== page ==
Behind the Scenes of the Drug Approval Process: Containing Ebola

The spread of Ebola is unsettling to many Americans, yet to date the U.S. FDA and the EMA (the FDA’s European counterpart) have not approved any medicines or vaccines to treat a potential global outbreak. In October 2014, both agencies released guidelines for companies to get accelerated approval for potential Ebola treatments; such emergency responses are unprecedented. Why did the FDA and EMA make these rules in the case of Ebola and how will they change the course of drug approval? Harvard University chemist Li Zha explains.

Who Defines What’s “Healthy”? Diagnoses, Treatments, and Medicine’s Mission

As a medical student, I'm perpetually absorbing knowledge taught to me...What all of these teachings share is a certainty that there are problems, and that medical students can learn – through lectures and textbooks and research – how to fix them. I'm still not clear why we're making the attribution of one thing as a problem, and another as the solution.

Examining Ebola Fears & Viral Mutations

Ebola hysteria dominated popular news in 2014. However, since the outbreak began to draw attention in March earlier this year, only two people have been infected in the United States. Did this really warrant non-stop media coverage? Much of this attention may have been attributed in part to the worry that Ebola may “mutate to become airborne,” but is this even something we need to worry about?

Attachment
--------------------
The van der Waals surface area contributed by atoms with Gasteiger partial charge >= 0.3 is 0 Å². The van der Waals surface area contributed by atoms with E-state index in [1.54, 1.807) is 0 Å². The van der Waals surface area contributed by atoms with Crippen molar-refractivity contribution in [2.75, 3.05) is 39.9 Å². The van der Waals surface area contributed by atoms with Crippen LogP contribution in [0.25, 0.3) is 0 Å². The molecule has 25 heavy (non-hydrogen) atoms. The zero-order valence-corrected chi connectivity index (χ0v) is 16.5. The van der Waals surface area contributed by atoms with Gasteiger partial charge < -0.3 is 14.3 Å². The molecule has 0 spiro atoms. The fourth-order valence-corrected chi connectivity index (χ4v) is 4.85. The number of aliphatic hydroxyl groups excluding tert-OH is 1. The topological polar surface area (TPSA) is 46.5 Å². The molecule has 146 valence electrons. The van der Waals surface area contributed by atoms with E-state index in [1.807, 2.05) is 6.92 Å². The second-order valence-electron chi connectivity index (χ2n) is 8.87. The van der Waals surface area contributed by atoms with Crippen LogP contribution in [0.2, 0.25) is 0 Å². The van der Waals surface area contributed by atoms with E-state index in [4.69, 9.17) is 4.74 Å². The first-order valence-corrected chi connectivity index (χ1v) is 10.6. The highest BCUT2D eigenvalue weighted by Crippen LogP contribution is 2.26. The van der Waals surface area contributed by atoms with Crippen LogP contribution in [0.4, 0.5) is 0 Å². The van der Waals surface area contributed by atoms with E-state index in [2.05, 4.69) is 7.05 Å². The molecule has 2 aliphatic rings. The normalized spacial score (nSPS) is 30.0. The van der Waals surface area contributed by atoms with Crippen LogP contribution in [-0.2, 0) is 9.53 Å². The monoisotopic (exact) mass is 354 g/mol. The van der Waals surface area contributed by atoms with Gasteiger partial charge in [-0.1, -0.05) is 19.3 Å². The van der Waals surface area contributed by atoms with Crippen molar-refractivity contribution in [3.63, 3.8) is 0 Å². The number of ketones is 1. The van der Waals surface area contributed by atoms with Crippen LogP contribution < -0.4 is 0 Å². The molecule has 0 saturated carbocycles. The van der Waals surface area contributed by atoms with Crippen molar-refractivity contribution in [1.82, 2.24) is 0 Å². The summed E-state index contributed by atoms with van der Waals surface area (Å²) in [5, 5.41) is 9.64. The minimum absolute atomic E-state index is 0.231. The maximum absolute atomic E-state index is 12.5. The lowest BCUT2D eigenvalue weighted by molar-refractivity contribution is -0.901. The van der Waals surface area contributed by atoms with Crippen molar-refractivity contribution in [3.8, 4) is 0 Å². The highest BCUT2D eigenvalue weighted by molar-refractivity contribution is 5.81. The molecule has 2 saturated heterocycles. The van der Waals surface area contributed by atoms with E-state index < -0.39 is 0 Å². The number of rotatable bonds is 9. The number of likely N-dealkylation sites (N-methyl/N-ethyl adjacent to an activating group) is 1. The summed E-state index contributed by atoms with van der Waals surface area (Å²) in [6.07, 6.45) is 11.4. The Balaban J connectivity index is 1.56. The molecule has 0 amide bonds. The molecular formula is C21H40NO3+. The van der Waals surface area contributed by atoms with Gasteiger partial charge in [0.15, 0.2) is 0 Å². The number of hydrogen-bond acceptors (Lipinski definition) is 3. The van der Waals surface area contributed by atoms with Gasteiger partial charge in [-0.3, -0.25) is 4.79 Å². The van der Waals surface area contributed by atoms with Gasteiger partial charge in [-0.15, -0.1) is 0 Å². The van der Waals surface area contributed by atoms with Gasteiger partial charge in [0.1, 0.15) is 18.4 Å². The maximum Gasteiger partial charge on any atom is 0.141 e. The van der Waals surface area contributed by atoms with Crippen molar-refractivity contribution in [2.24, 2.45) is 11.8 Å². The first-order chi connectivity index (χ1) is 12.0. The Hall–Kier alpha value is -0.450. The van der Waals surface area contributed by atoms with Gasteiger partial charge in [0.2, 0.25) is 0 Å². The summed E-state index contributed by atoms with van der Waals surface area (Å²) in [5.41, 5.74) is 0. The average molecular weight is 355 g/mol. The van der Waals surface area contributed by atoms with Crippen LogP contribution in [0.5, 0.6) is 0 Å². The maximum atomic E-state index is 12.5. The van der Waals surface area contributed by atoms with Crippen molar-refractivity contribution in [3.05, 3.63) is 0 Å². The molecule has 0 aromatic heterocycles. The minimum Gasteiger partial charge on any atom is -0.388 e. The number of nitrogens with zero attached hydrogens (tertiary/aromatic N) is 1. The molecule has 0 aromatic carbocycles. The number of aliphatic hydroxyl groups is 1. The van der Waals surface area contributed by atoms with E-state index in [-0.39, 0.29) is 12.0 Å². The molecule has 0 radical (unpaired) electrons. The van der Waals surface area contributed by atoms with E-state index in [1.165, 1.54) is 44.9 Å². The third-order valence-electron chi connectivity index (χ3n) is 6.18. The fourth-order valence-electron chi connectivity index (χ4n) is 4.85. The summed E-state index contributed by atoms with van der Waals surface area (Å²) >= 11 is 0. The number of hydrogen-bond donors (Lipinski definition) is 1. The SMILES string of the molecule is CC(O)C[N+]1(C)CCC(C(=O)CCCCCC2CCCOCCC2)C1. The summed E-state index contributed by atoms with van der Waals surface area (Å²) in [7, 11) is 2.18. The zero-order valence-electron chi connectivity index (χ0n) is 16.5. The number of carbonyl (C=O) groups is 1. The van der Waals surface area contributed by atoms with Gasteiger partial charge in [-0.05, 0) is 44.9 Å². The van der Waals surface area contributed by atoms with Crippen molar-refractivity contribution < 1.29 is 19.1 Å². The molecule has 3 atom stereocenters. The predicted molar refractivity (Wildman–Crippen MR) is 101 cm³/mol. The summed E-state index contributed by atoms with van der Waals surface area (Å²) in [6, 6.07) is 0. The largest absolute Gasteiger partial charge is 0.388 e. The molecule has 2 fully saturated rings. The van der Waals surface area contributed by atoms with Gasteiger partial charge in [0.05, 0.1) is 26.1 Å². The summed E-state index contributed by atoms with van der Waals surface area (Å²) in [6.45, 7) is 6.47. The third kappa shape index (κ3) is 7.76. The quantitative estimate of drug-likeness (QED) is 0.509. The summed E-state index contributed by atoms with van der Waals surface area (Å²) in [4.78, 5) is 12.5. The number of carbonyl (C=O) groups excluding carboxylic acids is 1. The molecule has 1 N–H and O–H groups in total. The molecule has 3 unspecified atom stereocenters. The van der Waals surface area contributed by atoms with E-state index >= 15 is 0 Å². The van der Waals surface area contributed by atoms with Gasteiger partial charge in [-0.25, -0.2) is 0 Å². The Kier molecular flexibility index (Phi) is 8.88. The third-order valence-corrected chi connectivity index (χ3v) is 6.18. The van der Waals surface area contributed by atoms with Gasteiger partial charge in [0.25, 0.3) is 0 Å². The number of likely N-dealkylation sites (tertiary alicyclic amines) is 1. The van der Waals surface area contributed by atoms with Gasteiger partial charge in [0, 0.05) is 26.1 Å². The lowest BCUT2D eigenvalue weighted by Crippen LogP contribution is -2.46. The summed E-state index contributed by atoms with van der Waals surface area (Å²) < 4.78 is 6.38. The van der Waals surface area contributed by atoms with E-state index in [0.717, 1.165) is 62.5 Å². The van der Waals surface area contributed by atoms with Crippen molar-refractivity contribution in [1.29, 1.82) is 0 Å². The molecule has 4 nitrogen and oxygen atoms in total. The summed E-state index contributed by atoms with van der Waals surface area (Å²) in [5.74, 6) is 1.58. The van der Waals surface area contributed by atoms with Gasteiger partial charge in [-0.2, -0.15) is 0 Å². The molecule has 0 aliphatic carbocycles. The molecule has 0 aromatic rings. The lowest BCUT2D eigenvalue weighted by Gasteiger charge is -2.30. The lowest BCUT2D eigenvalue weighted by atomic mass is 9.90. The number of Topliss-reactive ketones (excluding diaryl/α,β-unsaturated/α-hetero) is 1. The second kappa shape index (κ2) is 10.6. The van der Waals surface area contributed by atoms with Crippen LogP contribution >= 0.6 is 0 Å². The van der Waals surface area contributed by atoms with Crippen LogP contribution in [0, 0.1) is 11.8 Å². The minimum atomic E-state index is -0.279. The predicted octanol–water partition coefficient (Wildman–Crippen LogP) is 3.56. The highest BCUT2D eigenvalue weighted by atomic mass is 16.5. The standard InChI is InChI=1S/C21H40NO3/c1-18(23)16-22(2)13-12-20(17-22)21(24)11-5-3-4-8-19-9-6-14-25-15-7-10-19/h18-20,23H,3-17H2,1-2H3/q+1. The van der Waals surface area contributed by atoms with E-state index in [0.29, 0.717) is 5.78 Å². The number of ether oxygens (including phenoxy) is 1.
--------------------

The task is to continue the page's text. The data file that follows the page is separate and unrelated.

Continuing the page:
An “Imminent Cure” for Diabetes? The Real Story Behind the Headlines

You may have read the recent media stories that a cure for Type I Diabetes is “imminent” and wondered what the buzz was about—is a cure indeed imminent and, if so, what does this mean for modern medicine? Hippo Reads’s Science Correspondent Wudan Yan spoke with Felicia Pagliuca, a postdoc in Melton’s lab, about the work that went into this landmark Harvard study, the importance of collaboration, and where diabetes research will go from here.